Contactless credit cards are cards that use radio-frequency identification (RFID) for making secure payments. Contactless payment technology in credit cards such as MasterCard’s PayPass and Visa’s payWave uses RFID, and allows cardholders to wave their cards in front of contactless payment terminals to complete transactions.
Contactless payment cards all use the same protocol – EMV Contactless Communication Protocol Specifications (EMV CCPS) for communicating with Near Field Communication (NFC) enabled devices. Note, however, that EMV CCPS is used for the physical card-to-terminal communication, and is different from the proprietary payment transaction protocol.
Contactless payment technology allows transactions without requiring physical contact between the card and the terminal. The system uses Radio Frequency Identification (RFID), which allows the cardholder to wave the RFID card in front of a contactless payment terminal to complete a transaction.
The RFID chip in the credit card is not powered and relies on radio frequency (RF) energy transferred from the powered contactless payment terminal to the card in order to power the chip-on-card. Because contactless purchases do not require a signature or PIN entry, banks set a maximum purchase limit per transaction, typically $50.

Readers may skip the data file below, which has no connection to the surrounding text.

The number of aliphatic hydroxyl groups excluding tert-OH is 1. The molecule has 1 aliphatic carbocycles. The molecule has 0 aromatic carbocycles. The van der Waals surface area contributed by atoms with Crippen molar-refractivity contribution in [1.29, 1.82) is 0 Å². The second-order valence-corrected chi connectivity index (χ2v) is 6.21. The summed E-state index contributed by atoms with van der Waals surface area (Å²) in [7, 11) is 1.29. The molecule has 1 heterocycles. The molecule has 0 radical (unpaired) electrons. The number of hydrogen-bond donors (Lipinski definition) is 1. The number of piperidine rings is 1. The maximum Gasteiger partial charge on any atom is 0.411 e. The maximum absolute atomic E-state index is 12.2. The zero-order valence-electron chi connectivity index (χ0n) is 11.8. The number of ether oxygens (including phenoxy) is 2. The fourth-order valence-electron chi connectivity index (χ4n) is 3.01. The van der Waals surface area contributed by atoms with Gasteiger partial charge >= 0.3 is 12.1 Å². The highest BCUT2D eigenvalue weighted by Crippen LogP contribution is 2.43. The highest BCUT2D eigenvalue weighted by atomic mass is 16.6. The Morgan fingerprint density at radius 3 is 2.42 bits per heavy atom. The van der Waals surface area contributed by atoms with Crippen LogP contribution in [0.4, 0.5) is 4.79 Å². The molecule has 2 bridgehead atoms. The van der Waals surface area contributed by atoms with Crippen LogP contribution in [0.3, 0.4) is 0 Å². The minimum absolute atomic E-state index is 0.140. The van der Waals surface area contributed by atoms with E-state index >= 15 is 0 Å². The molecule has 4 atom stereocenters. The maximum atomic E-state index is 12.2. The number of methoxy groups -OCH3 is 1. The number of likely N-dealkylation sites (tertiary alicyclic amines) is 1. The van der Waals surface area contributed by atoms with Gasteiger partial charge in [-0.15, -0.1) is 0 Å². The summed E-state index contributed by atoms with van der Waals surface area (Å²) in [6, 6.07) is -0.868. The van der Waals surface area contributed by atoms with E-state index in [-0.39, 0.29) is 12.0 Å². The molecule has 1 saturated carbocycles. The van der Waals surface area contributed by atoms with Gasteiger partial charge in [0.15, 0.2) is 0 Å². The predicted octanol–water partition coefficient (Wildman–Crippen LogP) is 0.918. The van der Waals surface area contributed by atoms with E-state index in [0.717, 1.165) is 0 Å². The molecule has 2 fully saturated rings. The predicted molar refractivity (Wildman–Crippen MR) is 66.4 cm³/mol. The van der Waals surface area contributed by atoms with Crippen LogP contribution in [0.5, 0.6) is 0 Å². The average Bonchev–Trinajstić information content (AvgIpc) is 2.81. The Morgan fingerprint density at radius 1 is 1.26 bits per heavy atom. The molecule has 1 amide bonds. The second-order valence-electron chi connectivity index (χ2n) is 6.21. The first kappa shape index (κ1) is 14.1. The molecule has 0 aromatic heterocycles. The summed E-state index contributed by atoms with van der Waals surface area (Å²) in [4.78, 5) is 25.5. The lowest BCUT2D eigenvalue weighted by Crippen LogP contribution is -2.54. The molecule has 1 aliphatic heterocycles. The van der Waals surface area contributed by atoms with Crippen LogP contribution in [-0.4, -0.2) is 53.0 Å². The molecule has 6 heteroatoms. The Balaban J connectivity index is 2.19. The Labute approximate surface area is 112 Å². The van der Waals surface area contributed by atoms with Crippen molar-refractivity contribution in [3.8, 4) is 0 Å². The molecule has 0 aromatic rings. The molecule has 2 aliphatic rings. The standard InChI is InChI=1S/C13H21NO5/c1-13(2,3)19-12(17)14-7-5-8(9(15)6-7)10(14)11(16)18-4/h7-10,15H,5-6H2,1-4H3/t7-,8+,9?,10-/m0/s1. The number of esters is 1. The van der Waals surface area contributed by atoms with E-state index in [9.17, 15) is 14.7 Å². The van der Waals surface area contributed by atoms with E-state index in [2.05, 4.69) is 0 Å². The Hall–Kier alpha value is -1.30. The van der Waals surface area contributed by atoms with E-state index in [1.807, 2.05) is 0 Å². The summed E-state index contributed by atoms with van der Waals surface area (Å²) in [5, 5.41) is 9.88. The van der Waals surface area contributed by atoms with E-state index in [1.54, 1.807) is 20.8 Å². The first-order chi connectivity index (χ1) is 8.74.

Contactless payment cards do not use a universal protocol for payment transactions. Instead, each card brand defines their own proprietary protocol based on EMV principles. Meaning, a MasterCard PayPass reader cannot process transactions for Visa payWave cards. However, with the growing popularity of contactless payment cards, hybrid card readers have been developed.
Compared to chip-and-signature credit cards, contactless RFID cards are faster, more convenient, and more secure. They have the same protection as chip-and-PIN payments. When specifically tied to a smart phone, cardholders can use features such as payment history, virtual card provisioning, remote deactivation, and user-configured pin-protection. In addition, its tap-to-pay method allows for quick and convenient transactions, which is especially useful in transit venues.
Most smartphones today feature NFC capabilities and have apps that can read the data stored in contactless cards. There are open source software libraries for reading and extracting data from contactless cards, which can be used to build custom NFC apps. This availability and ease of use can be used against the cardholder. Armed with either a NFC enabled smartphone (and an app that reads contactless card data) or a dedicated RFID reader, attackers can brush against potential victims in crowded public spaces and wirelessly steal their credit card data—dubbed as "electronic pickpocketing."
The simple solution to prevent electronic pickpocketing is to put contactless cards in shielded sleeves that will block the RF energy required to power the chip on the card, but having to remove the card from the sleeve for quick transactions would negate the ease of use and contactless convenience that the technology promises.
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